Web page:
Collateral damage in the TV wars

July 12, 2012: 1:31 PM ET

A quickly escalating spat between Viacom and DirectTV is hurting customers.

FORTUNE -- Viacom (VIA) has yanked streams of The Daily Show, The Colbert Report, Spongebob Squarepants and other shows from its Web sites as an apparent tactic in its carriage dispute with DirectTV (DTV). Viacom thereby has turned its own viewers -- all of them, not just DirectTV subscribers -- into collateral damage.

But there's a big problem with this tactic: the streams are available elsewhere. Hulu, iTunes (AAPL), and Amazon (AMZN) all offer many of the shows on their paid services. On Hulu, the most recent episodes of The Daily Show and The Colbert Report, for example, are available to anyone at no cost.

TV networks that make their shows available on various platforms will increasingly face this conundrum when they become involved in carriage disputes with a cable or satellite provider -- pulling their programming from that provider is less of a stick than it used to be. Not only does this tactic make Viacom look vindictive, it works in effect as a giant advertisement for cord-cutting. More people will now be made aware that many of their favorite programs are available online.

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Of course, that hurts DirecTV as well. Viacom's move was an apparent response to the satellite provider's earlier message on its Web site advising viewers to watch shows on Viacom's Web sites. Reportedly, after Viacom stopped streaming its shows, DirecTV's page still told viewers they could watch on Hulu, Amazon, and iTunes. But as of this writing, although that page promises to tell viewers about how to "find your favorite Viacom programming online," no such information appears -- only a message that DirecTV was making several channels of the Encore movie network for free to all its viewers until the dispute is over. Perhaps it dawned on someone at DirecTV that shipping viewers off to the Internet wasn't the wisest move.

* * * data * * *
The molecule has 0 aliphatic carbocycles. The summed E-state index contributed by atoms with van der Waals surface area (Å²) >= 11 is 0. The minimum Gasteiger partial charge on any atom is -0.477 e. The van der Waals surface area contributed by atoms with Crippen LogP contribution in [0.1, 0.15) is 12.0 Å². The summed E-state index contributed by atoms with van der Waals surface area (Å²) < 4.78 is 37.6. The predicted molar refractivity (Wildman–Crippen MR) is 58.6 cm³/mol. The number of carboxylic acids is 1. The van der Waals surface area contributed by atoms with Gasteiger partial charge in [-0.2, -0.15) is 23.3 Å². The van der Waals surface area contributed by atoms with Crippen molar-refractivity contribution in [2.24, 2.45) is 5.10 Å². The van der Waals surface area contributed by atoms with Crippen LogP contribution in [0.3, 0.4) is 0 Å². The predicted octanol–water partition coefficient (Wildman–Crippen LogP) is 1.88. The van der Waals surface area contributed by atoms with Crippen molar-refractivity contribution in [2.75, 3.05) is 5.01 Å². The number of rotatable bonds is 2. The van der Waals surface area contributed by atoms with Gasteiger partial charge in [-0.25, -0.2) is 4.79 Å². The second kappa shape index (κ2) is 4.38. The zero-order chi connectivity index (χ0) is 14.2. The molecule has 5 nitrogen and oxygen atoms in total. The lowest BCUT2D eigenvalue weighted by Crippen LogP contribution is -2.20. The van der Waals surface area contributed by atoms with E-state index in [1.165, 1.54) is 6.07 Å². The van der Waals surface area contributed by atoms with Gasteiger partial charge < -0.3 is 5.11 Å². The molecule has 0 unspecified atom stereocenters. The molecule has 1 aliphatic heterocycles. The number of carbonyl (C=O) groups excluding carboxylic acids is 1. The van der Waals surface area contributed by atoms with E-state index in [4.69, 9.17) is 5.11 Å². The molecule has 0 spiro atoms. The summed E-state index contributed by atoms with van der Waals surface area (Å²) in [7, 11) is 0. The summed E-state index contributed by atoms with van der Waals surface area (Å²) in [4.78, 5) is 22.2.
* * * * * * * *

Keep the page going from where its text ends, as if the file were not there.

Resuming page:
DirecTV says Viacom, which provides the most shows to the satellite service, is demanding a 30 percent price hike. Viacom says its demands amount to only "pennies per day per subscriber" and that, given DirecTV's huge profits, there's no need to pass the price hike along to subscribers, as DirecTV has complained it would be forced to do.

On Tuesday night, Viacom stopped beaming its programming to DirecTV, leaving subscribers without access to the following networks: Nickelodeon, Comedy Central, MTV, BET, VH1, CMT, Logo, Spike, TV Land, MTV2, VH1 Classic, Palladia, Nick Jr., NickToons, TeenNick, Nickelodeon West, Tr3s, Centric, MTV India, Nickelodeon HD, Comedy Central HD, MTV HD, BET HD, VH1 HD, CMT HD and Spike HD.

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